is a small town and civil parish in Northumberland, England, 10 miles (16 km) east of Brampton, near Hadrian's Wall. It had a population of 3,811 at the 2011 Census.[1] Stone-built houses are a feature of Haltwhistle.[2] It is one of two settlements in Great Britain which claim to be the exact geographic centre of the island, along with Dunsop Bridge
Dunsop Bridge
in Lancashire, 71 miles (114 km) to the south.Contents1 The name 2 History 3 Governance 4 Economy 5 Landmarks 6 Transport 7 Religious sites 8 References 9 External linksThe name[edit] The name Haltwhistle
Haltwhistle
has nothing to do with a railway stop. Early forms of the name are Hautwesel (1240), Hautwysel (1254), Hawtewysill (1279), Hautwysell[3] (1381), Haltwesell (Speede 1610). The second part -twistle relates to two streams or rivers
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Linlithgow
Linlithgow
Linlithgow
(/lɪnˈlɪθɡoʊ/; Scottish Gaelic: Gleann Iucha, Scots: Lithgae) is a town in West Lothian, Scotland. It is West Lothian's county town, reflected in the county's alternative name of Linlithgowshire. An ancient town, it lies south of its two most prominent landmarks: Linlithgow Palace
Linlithgow Palace
and Linlithgow
Linlithgow
Loch, and north of the Union Canal. Linlithgow's patron saint is Saint Michael
Saint Michael
and its motto is St. Michael is kinde to straingers
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Birmingham
Birmingham
Birmingham
(/ˈbɜːrmɪŋəm/ ( listen),[3] locally /ˈbɜːmɪŋ(ɡ)əm/ or /ˈbɜːmɪnəm/) is a city and metropolitan borough in the West Midlands of England, standing on the River Rea
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ICI Nobel
Nobel Enterprises (phonetic: [nobél]) is a chemicals business that used to be based at Ardeer, in the Ayrshire town of Stevenston, in Scotland. Specialising in nitrogen-based propellants and explosives and nitrocellulose-based products such as varnishes and inks. It was formerly ICI Nobel, a division of the chemicals group ICI, but was then sold to Inabata, a Japanese trading firm. The business was sold on to Chemring Group in 2005 and is now a Scottish Company (Chemring Energetics UK Ltd), part of Chemring Group.Contents1 History 2 See also 3 References 4 External linksHistory[edit] Nobel Industries Limited was founded in 1870 by Swedish chemist and industrialist Alfred Nobel for the production of the new explosive dynamite
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Explosive
An explosive material, also called an explosive, is a reactive substance that contains a great amount of potential energy that can produce an explosion if released suddenly, usually accompanied by the production of light, heat, sound, and pressure. An explosive charge is a measured quantity of explosive material, which may be composed of a single ingredient or a combination of two or more. The potential energy stored in an explosive material may, for example, bechemical energy, such as nitroglycerin or grain dust pressurized gas, such as a gas cylinder or aerosol can nuclear energy, such as in the fissile isotopes uranium-235 and plutonium-239 Explosive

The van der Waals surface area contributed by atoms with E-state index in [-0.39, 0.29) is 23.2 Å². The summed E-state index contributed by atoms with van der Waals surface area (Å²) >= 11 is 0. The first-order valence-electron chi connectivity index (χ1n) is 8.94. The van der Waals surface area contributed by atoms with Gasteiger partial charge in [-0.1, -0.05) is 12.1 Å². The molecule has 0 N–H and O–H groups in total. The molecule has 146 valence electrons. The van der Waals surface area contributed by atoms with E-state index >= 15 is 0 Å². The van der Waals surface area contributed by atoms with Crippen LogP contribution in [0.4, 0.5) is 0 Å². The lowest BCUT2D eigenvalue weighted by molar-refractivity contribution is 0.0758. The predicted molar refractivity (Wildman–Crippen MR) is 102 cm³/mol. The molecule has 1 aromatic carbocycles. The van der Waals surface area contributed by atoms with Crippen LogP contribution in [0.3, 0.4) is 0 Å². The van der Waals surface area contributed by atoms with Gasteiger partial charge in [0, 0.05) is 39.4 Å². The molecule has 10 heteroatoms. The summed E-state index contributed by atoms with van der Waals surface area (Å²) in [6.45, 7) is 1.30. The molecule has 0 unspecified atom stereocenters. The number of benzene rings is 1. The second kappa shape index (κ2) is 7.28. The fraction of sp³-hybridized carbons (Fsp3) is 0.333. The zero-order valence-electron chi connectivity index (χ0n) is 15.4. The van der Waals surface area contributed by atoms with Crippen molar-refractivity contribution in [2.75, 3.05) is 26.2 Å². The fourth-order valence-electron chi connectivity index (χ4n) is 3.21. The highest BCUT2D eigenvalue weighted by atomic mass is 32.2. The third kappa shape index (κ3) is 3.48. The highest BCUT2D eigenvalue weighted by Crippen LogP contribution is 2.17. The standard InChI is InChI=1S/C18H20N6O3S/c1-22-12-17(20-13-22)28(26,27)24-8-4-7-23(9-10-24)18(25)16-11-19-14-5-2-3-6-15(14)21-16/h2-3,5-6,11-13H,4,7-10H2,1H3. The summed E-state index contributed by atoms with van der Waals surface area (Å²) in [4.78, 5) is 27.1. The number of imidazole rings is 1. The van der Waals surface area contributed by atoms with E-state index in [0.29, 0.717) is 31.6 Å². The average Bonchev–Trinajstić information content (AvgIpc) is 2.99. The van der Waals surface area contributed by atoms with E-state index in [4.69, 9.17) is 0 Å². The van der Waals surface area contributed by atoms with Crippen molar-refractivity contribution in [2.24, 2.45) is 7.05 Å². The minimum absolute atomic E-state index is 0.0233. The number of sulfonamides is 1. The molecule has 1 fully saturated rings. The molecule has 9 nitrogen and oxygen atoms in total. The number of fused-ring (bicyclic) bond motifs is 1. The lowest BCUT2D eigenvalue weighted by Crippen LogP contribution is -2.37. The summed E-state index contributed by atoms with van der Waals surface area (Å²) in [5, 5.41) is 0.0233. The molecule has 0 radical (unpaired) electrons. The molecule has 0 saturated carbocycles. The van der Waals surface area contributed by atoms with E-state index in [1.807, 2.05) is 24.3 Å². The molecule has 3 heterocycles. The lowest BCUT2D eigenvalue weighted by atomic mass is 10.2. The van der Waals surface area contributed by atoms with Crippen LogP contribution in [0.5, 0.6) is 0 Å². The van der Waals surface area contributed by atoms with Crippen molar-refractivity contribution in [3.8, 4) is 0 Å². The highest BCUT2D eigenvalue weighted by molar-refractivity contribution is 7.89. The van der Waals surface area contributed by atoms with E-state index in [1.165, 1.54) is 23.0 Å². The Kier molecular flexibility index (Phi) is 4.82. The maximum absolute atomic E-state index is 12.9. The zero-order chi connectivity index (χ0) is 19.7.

Explosive
materials may be categorized by the speed at which they expand. Materials that detonate (the front of the chemical reaction moves faster through the material than the speed of sound) are said to be "high explosives" and materials that deflagrate are said to be "low explosives"
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Wales
Wales
Wales
(/ˈweɪlz/ ( listen); Welsh: Cymru [ˈkəmri] ( listen)) is a country that is part of the United Kingdom
United Kingdom
and the island of Great Britain.[8] It is bordered by England
England
to the east, the Irish Sea
Irish Sea
to the north and west, and the Bristol Channel
Bristol Channel
to the south. It had a population in 2011 of 3,063,456 and has a total area of 20,779 km2 (8,023 sq mi). Wales has over 1,680 miles (2,700 km) of coastline and is largely mountainous, with its higher peaks in the north and central areas, including Snowdon
Snowdon
(Yr Wyddfa), its highest summit
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Lobbying
Lobbying, persuasion, or interest representation is the act of attempting to influence the actions, policies, or decisions of officials in their daily life, most often legislators or members of regulatory agencies. Lobbying
Lobbying
is done by many types of people, associations and organized groups, including individuals in the private sector, corporations, fellow legislators or government officials, or advocacy groups (interest groups). Lobbyists may be among a legislator's constituencies, meaning a voter or bloc of voters within their electoral district; they may engage in lobbying as a business. Professional lobbyists are people whose business is trying to influence legislation, regulation, or other government decisions, actions, or policies on behalf of a group or individual who hires them
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Explosive ROF
An explosive material, also called an explosive, is a reactive substance that contains a great amount of potential energy that can produce an explosion if released suddenly, usually accompanied by the production of light, heat, sound, and pressure. An explosive charge is a measured quantity of explosive material, which may be composed of a single ingredient or a combination of two or more. The potential energy stored in an explosive material may, for example, bechemical energy, such as nitroglycerin or grain dust pressurized gas, such as a gas cylinder or aerosol can nuclear energy, such as in the fissile isotopes uranium-235 and plutonium-239 Explosive
Explosive
materials may be categorized by the speed at which they expand. Materials that detonate (the front of the chemical reaction moves faster through the material than the speed of sound) are said to be "high explosives" and materials that deflagrate are said to be "low explosives"